woman standings wearing green towelling robe on the edge of a sea pool

When you’re desperate for a dip, but stormy weather won’t allow it, where do you turn? There are a number of natural, semi-natural and manmade sea pools around the country that offer sanctuary from the swells and a safe place to dip throughout the winter. Plus, it’s easier to lower yourself into the chilly water without waves crashing around you! We’ve taken a look at the UK’s best sea pools, where you’ll find shelter from the storms and often a crew of likeminded winter dippers… 


Pembrokeshire’s Blue Lagoon, Wales

Originally a slate mining quarry, the St Brides Slate Company pit closed in 1910, but local fishermen in Abereiddy saw an opportunity to create an artifical harbour, and blasted a channel between the quarry and sea. Nowadays the 25-metre-deep pool is a popular spot with swimmers young and old. The water within the lagoon ranges from bright green and turquoise to deep blues and silver. There are big jumps and little rocky ‘beaches’, plus lots of walking spots leading to and from the pool. The lagoon is also a venue for the Red Bull Cliff Diving World Series, and attracts hordes of onlookers to the spectacle. 

The car park is a 5 minute walk from the lagoon and costs £4 per day. The access is wheelchair and scooter friendly.

Chapel Rock Tidal Pool, Perranporth, Cornwall

Busy Perranporth in Cornwall is a favourite amongst holiday makers. The 3-mile long beach is lifeguarded during the school holidays, and when the sea conditions are rough or unpredictable, the lifeguards will put up the red flag, meaning people shouldn't enter the water for swimming. If it’s low tide, the Chapel Rock Tidal Pool provides a haven for children, adults and dogs alike to swim in, safe from the waves and rips. You’ll find it hidden behind Chapel Rock (the big stack of rock topped with a St Piran’s flag) at the south end of the beach. 

Perranporth is easily accessible, due to it’s big car park, ramped concrete entrance to the beach and facilities. 

woman wearing short wetsuit with ginger dog walks next to tidal pool with towels piled in foreground  

Walpole Bay Tidal Pool, Kent

With depths of up to 1.5m, and stretching over 160m wide, Walpole Bay Tidal Pool is considered the largest natural sea pool in the UK. Since it’s opening in 1937 it has earned Grade II listed status, and is much visited and loved by swimmers. It is constantly partially submerged by the sea, but has fresh water springs that rise from within the walls, making it an interesting and unique mixture of fresh and saltwater.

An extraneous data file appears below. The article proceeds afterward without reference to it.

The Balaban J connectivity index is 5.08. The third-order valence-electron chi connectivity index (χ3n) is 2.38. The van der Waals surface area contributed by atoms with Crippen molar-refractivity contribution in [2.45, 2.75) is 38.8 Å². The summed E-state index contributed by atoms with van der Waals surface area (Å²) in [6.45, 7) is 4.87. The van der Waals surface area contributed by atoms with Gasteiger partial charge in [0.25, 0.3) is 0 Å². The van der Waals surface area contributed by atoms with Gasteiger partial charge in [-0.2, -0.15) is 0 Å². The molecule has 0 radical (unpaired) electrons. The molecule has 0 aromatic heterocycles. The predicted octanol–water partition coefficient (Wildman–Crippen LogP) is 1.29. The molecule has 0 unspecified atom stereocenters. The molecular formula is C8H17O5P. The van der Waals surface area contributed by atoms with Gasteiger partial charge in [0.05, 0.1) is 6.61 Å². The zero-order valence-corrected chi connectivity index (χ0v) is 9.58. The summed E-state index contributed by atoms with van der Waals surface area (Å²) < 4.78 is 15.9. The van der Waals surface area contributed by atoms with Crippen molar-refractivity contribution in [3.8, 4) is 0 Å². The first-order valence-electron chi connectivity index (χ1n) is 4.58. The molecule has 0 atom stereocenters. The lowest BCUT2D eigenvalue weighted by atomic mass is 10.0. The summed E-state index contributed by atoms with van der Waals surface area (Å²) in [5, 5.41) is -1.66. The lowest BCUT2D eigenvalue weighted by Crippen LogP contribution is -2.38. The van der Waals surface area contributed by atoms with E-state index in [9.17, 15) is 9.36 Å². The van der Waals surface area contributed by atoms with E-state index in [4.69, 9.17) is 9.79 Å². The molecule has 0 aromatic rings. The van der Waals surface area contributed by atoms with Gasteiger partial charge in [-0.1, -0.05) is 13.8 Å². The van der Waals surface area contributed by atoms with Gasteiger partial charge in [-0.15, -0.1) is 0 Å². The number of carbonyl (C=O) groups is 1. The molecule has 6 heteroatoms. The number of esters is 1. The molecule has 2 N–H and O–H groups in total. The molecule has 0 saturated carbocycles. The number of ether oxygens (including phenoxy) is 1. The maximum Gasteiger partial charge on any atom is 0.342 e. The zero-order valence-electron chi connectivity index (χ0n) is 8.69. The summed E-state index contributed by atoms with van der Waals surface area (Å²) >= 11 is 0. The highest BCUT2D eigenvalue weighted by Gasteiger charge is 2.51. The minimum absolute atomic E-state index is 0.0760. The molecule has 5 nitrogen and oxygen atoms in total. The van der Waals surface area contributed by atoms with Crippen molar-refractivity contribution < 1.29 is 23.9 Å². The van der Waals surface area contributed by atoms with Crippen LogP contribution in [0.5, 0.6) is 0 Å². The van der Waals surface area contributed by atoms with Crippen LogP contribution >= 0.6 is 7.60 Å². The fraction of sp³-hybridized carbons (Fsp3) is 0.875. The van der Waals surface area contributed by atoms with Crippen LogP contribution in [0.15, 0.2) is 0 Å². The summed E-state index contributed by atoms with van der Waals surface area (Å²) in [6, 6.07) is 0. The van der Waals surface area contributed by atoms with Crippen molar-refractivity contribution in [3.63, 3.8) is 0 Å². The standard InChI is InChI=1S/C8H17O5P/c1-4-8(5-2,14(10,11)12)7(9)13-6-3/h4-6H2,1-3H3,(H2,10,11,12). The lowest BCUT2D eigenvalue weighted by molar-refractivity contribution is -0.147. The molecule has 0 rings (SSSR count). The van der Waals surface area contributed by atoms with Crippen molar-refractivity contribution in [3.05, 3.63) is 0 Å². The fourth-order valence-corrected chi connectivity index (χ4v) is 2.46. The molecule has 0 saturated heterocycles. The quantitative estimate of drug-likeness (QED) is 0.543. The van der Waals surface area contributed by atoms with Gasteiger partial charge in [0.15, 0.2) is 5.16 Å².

The pool can get rough at high tide, so always check the tides and weather conditions before visiting and entering.


Bude Sea Pool, Cornwall

Refreshed twice daily by the tide, Bude Sea Pool is a semi-natural swimming pool on Summerleaze beach, used for swimming and other water based activities. It was originally built in the 1930s and is totally free to use. The charity Friends of Bude Seal Pool maintain the pool through money donated by the public, fundraising and by applying for grants. It’s around 88m in length and 43m wide, making it ideal for swimming lengths, splashing around or your daily dip.

It’s close to Bude town, parking and the beach, and provides a safe place for people to swim when the waves are crashing and the wind is howling.

bude sea pool at sunset


Clevedon Marine Lake, North Somerset

Open 24/7, almost every day of the year, Clevedon Marine Lake is a saltwater tidal infinity pool that functions on donations only. You are allowed to swim, paddle, SUP, canoe and even go crabbing at the marine lake, and it is refreshed daily by the high tide. It is home to a strong community of year-round cold water swimmers.

You are not advised to swim in the pool when the sea is washing into the pool during high tide, known as ‘overtopping’. The Clevedon Marine Lake website has dates and times of when this will occur monthly. 


Please note it’s important to be aware of the tides when swimming in sea pools. Most sea pools will not have lifeguard services, and many are inaccessible at high tide. Always check the tide times, and if you’re unsure, ask a local or, if possible, an RNLI lifeguard for advice. It is also integral to remember that swimming in the sea in winter is cold! If you’re not a seasoned dipper, don’t just dive straight in in your swimmers! Wearing a wetsuit, or boots and gloves, can help ward off shock or the possibility or hypothermia. Remember to lower yourself in slowly, listen to your body and never stay in longer than feels safe. Swim with a buddy or in groups, always tell someone where you’re going and when you plan on being home, and take lots of cosy, loose layers, your Dry-Series robe and a hat for before and afterwards.